My Test Machine

  • 2016 MacBook with Retina Display
  • 1.3Ghz Intel m7 processor
  • 8GB RAM
  • Turbo Boost disabled
  • Anker USB-C 3.1 cable

 

I wanted to provide an idea of base performance that one would expect from a setup with one of the slowest possible USB-C laptops. So, for the sake of this benchmark, I disabled Turbo Boost on this Mac, allowing it to only run at a steady 1.3GHz, and connected the Drobo 5C to the MacBook via a USB-C 3.1 cable from Anker that I got off Amazon for $15. Other USB-C cables may only be USB 2.0, so be aware when you purchase one. If you install one of those in for the Drobo or have a processor that’s faster than what I’m using, I’m sure you’ll get a pretty good performance jump.

I tend to do a lot of synthetic benchmarking with two different programs that have been used over the years. Blackmagic Design’s Disk Speed Test, and another one called Quick Bench. In case people were are wondering about settings, I used a 5GB stress test to see the max bandwidth we can get from the device. in Quick Bench, I chose an extended test that reads and writes files in different file size increments, from 20MB to 100MB, and then had the software repeat itself 10 times to get an average for the final results.

Performance with two 1TB Seagate 7200 RPM drives

I started off with the basics, two everyday Seagate drives. These are just standard drives that everyone can pick up for roughly $47 each or so at B&H. These are just great starter drives, so I figured I’d test them out as an example of a starting point for people out there.

drobo-5c-seagate

seagate

 

Performance with two 3TB Western Digital RED drives

These made-for-NAS drives are drives that are meant to be running for a long time. They’re not technically the fastest performing drives but they provide a good amount of performance and durabiity over the long run, while saving some power and running quietly and efficiently.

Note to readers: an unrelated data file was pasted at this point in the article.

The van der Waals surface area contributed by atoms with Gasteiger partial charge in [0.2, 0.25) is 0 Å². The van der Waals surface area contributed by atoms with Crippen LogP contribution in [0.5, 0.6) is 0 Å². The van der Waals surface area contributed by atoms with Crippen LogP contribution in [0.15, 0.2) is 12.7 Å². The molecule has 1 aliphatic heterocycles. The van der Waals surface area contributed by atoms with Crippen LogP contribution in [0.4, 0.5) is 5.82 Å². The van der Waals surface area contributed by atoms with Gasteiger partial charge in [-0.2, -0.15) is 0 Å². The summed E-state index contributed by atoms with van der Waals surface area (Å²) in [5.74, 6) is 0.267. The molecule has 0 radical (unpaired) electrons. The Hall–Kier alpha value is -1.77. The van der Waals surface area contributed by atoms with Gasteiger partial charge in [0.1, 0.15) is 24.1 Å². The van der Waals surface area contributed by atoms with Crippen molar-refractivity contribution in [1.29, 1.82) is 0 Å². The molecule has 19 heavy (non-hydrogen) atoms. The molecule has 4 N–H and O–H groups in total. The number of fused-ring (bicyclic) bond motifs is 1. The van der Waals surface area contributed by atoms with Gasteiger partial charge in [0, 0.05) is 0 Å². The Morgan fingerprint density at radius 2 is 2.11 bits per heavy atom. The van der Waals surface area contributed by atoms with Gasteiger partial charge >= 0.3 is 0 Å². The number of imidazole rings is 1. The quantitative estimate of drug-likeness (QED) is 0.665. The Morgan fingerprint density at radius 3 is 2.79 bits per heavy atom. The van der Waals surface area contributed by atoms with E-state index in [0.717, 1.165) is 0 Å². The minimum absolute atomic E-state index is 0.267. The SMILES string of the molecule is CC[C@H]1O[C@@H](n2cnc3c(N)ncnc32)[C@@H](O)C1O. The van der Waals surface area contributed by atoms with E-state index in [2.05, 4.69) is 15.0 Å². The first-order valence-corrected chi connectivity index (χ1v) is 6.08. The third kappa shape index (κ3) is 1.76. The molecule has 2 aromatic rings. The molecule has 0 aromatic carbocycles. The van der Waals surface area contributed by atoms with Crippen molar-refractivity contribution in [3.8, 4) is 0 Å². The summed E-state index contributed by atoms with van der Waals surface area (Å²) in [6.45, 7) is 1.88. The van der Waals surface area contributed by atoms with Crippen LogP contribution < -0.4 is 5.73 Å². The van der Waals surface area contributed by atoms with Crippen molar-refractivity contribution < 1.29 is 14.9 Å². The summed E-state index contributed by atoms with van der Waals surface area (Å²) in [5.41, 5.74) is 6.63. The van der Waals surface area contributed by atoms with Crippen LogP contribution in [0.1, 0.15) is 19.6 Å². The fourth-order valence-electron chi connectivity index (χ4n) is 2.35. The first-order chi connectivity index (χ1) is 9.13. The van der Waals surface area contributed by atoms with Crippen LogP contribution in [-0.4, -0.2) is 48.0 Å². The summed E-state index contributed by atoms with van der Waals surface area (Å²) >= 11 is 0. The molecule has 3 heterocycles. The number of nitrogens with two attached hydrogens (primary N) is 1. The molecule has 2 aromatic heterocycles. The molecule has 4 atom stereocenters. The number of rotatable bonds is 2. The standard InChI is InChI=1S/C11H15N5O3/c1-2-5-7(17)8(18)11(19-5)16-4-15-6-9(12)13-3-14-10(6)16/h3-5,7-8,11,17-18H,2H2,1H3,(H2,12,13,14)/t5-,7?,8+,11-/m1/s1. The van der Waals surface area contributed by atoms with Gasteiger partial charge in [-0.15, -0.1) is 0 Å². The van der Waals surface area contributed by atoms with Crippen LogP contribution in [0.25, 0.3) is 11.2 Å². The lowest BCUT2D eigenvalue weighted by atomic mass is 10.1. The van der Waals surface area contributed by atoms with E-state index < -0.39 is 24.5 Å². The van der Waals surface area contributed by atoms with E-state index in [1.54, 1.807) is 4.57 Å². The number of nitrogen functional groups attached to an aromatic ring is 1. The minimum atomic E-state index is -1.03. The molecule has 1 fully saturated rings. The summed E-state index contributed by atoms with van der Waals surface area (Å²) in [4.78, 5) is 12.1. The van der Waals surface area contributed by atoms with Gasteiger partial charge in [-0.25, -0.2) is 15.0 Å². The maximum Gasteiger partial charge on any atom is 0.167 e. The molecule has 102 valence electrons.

drobo-5c-wd-red

wd-red

Performance with the combination of all the drives

Over time, you’ll eventually fill up the Drobo 5C slots with hard drives that you’ll need. With mismatched drives, I wanted to see how the performance would be affected.

drobo-5c-combodrives

combo

 

Analysis

To me, the performance of this Drobo isn’t surprising to me, as my Drobo 5D also performed similarly as I started off with it. It’s been a great simple box to play with. I’d expect it to work as well as my 5D as time goes on. Drobo recommends that for the best performance, have all 5 drives in. The benchmarks clearly show a drastic improvement in write speeds with all 5 drives in compared to just 2.

There’s are differences between the two brands of drives that were running. In a real world scenario, I personally doubt that anyone would really see a difference in transfer times between these two brands drives. They aren’t specialized performance drives, but at least you can expect at least this much speed out of it– which is more than enough for offloading and holding your images in Lightroom like I do.

The Drobo 5C, with a nice budget entry level price of $349, does miss out on one feature that I enjoy from the 5D, which is the mSATA accelerator card–used as hot cache for all the transfers back and forth. The 5D can be had for $599, which has both two Thunderbolt ports and USB 3.0 connectivity as well.